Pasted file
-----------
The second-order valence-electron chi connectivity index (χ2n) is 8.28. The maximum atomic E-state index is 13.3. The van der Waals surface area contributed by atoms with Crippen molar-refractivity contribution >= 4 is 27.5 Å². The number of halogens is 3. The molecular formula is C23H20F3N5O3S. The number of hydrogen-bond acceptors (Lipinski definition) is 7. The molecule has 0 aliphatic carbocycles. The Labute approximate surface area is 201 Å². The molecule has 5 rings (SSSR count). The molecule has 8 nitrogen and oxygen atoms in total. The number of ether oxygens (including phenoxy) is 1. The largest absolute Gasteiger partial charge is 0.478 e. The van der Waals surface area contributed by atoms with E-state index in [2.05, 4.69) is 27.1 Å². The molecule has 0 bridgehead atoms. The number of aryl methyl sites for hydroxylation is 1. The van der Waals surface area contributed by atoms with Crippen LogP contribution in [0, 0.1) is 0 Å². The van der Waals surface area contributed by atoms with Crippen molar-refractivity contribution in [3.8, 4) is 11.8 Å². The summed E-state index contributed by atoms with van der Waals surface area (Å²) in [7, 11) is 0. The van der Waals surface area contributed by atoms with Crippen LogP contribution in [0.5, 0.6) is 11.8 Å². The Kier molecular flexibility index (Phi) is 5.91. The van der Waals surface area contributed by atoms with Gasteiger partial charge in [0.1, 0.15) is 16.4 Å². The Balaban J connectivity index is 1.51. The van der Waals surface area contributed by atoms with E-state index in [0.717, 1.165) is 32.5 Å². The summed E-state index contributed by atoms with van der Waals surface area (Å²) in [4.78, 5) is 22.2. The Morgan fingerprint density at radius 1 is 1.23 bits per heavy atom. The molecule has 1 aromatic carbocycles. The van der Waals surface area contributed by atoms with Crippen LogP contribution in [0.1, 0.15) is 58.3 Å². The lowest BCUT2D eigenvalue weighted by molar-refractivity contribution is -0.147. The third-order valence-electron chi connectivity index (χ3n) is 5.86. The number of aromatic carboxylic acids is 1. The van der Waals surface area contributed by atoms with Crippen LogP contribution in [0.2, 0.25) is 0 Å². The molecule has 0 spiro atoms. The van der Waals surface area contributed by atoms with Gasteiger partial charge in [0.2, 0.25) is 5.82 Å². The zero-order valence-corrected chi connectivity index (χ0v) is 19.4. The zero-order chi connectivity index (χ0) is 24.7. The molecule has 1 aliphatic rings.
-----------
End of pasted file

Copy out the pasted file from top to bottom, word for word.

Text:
The second-order valence-electron chi connectivity index (χ2n) is 8.28. The maximum atomic E-state index is 13.3. The van der Waals surface area contributed by atoms with Crippen molar-refractivity contribution >= 4 is 27.5 Å². The number of halogens is 3. The molecular formula is C23H20F3N5O3S. The number of hydrogen-bond acceptors (Lipinski definition) is 7. The molecule has 0 aliphatic carbocycles. The Labute approximate surface area is 201 Å². The molecule has 5 rings (SSSR count). The molecule has 8 nitrogen and oxygen atoms in total. The number of ether oxygens (including phenoxy) is 1. The largest absolute Gasteiger partial charge is 0.478 e. The van der Waals surface area contributed by atoms with E-state index in [2.05, 4.69) is 27.1 Å². The molecule has 0 bridgehead atoms. The number of aryl methyl sites for hydroxylation is 1. The van der Waals surface area contributed by atoms with Crippen LogP contribution in [0, 0.1) is 0 Å². The van der Waals surface area contributed by atoms with Crippen molar-refractivity contribution in [3.8, 4) is 11.8 Å². The summed E-state index contributed by atoms with van der Waals surface area (Å²) in [7, 11) is 0. The van der Waals surface area contributed by atoms with Crippen LogP contribution in [0.5, 0.6) is 11.8 Å². The Kier molecular flexibility index (Phi) is 5.91. The van der Waals surface area contributed by atoms with Gasteiger partial charge in [0.1, 0.15) is 16.4 Å². The Balaban J connectivity index is 1.51. The van der Waals surface area contributed by atoms with E-state index in [0.717, 1.165) is 32.5 Å². The summed E-state index contributed by atoms with van der Waals surface area (Å²) in [4.78, 5) is 22.2. The Morgan fingerprint density at radius 1 is 1.23 bits per heavy atom. The molecule has 1 aromatic carbocycles. The van der Waals surface area contributed by atoms with Crippen LogP contribution in [0.1, 0.15) is 58.3 Å². The lowest BCUT2D eigenvalue weighted by molar-refractivity contribution is -0.147. The third-order valence-electron chi connectivity index (χ3n) is 5.86. The number of aromatic carboxylic acids is 1. The van der Waals surface area contributed by atoms with Crippen LogP contribution in [0.2, 0.25) is 0 Å². The molecule has 0 spiro atoms. The van der Waals surface area contributed by atoms with Gasteiger partial charge in [0.2, 0.25) is 5.82 Å². The zero-order valence-corrected chi connectivity index (χ0v) is 19.4. The zero-order chi connectivity index (χ0) is 24.7. The molecule has 1 aliphatic rings.